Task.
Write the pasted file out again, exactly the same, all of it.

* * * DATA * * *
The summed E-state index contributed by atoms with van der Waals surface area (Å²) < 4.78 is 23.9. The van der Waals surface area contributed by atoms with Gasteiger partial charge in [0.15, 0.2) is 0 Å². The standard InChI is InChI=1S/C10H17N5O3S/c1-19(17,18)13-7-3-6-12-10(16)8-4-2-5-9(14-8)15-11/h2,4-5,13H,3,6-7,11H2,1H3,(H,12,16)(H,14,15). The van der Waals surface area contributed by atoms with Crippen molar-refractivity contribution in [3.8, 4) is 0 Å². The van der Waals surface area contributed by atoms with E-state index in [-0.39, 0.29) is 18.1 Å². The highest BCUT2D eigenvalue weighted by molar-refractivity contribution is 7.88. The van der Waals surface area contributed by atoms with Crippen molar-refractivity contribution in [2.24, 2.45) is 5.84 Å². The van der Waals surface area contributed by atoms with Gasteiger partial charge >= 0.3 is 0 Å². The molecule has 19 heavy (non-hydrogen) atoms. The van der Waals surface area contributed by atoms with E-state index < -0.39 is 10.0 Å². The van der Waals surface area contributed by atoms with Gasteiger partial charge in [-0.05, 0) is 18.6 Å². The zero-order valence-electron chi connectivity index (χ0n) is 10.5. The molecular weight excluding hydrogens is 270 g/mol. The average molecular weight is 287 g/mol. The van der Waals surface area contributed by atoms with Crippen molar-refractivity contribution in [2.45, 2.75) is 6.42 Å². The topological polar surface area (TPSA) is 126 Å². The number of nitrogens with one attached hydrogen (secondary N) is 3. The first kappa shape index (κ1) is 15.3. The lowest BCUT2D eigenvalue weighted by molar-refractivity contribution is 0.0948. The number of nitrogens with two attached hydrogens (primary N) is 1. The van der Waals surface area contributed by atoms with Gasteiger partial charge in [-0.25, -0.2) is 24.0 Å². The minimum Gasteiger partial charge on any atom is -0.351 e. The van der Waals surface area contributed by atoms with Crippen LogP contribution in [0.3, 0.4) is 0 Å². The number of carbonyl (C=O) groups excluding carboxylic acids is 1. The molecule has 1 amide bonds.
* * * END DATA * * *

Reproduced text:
The summed E-state index contributed by atoms with van der Waals surface area (Å²) < 4.78 is 23.9. The van der Waals surface area contributed by atoms with Gasteiger partial charge in [0.15, 0.2) is 0 Å². The standard InChI is InChI=1S/C10H17N5O3S/c1-19(17,18)13-7-3-6-12-10(16)8-4-2-5-9(14-8)15-11/h2,4-5,13H,3,6-7,11H2,1H3,(H,12,16)(H,14,15). The van der Waals surface area contributed by atoms with Crippen molar-refractivity contribution in [3.8, 4) is 0 Å². The van der Waals surface area contributed by atoms with E-state index in [-0.39, 0.29) is 18.1 Å². The highest BCUT2D eigenvalue weighted by molar-refractivity contribution is 7.88. The van der Waals surface area contributed by atoms with Crippen molar-refractivity contribution in [2.24, 2.45) is 5.84 Å². The van der Waals surface area contributed by atoms with Gasteiger partial charge >= 0.3 is 0 Å². The molecule has 19 heavy (non-hydrogen) atoms. The van der Waals surface area contributed by atoms with E-state index < -0.39 is 10.0 Å². The van der Waals surface area contributed by atoms with Gasteiger partial charge in [-0.05, 0) is 18.6 Å². The zero-order valence-electron chi connectivity index (χ0n) is 10.5. The molecular weight excluding hydrogens is 270 g/mol. The average molecular weight is 287 g/mol. The van der Waals surface area contributed by atoms with Crippen molar-refractivity contribution in [2.45, 2.75) is 6.42 Å². The topological polar surface area (TPSA) is 126 Å². The number of nitrogens with one attached hydrogen (secondary N) is 3. The first kappa shape index (κ1) is 15.3. The lowest BCUT2D eigenvalue weighted by molar-refractivity contribution is 0.0948. The number of nitrogens with two attached hydrogens (primary N) is 1. The van der Waals surface area contributed by atoms with Gasteiger partial charge in [-0.25, -0.2) is 24.0 Å². The minimum Gasteiger partial charge on any atom is -0.351 e. The van der Waals surface area contributed by atoms with Crippen LogP contribution in [0.3, 0.4) is 0 Å². The number of carbonyl (C=O) groups excluding carboxylic acids is 1. The molecule has 1 amide bonds.